Please explain the quote "Not so happy, yet much happier" in Macbeth.

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accessteacher | High School Teacher | (Level 3) Distinguished Educator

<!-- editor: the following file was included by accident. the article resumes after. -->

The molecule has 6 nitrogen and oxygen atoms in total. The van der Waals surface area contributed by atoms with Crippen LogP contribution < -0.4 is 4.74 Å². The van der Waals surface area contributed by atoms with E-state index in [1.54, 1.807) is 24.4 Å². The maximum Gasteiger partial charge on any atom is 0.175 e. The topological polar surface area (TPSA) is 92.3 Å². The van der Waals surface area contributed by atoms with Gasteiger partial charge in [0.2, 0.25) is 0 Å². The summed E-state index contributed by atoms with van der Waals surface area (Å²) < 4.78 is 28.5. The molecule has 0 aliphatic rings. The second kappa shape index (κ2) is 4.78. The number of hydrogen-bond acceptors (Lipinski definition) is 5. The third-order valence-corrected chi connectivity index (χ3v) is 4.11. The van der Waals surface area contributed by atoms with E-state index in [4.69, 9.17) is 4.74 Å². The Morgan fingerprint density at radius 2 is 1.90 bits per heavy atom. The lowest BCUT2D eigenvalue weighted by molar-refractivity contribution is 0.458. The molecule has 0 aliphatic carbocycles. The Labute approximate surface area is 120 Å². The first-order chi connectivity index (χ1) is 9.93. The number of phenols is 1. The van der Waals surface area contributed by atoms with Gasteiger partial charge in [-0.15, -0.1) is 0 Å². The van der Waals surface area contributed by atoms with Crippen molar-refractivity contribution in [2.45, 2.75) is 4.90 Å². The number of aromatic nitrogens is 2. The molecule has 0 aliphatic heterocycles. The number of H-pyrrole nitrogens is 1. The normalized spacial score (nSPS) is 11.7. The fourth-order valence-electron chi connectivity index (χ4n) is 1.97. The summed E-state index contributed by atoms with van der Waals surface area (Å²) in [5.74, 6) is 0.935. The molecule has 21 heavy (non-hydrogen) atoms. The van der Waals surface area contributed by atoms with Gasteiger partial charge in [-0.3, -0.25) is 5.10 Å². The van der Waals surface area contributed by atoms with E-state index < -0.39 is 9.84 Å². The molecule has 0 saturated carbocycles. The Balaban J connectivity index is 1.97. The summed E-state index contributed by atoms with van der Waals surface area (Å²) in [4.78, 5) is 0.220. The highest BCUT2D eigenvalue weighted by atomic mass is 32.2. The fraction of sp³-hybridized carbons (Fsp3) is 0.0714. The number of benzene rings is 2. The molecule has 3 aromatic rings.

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This quote comes in Act I scene 3 and is delivered by the Second Witch to Banquo. Having addressed Macbeth with a series of paradoxical prophecies, the Witches turn to Banquo and deliver a typical set of paradoxical predictions. Of course, a paradox is something that is not literally true, and overtly it is not possible to be unhappy whilst being happy, which is what the witches are predicting for Banquo. Yet, it does foreshadow Banquo's fate and that of his descendants. Obviously, the witches identify the way in which he will be unhappy because of his death at the hands of Macbeth, but it also foreshadows the way in which Banquo will ultimately be a lot happier because of the successful escape of Fleance, and the way his descendants will take the throne of Scotland. Thus, Banquo's death by treachery is balanced against the success of his line in gaining the crown. Macbeth will die childless, and thus Banquo's descendants will outlive Macbeth's treachery. Such contradictory speech is typical of the prophecies that the witches deliver and the way that they play on the secret hopes and fears of characters.

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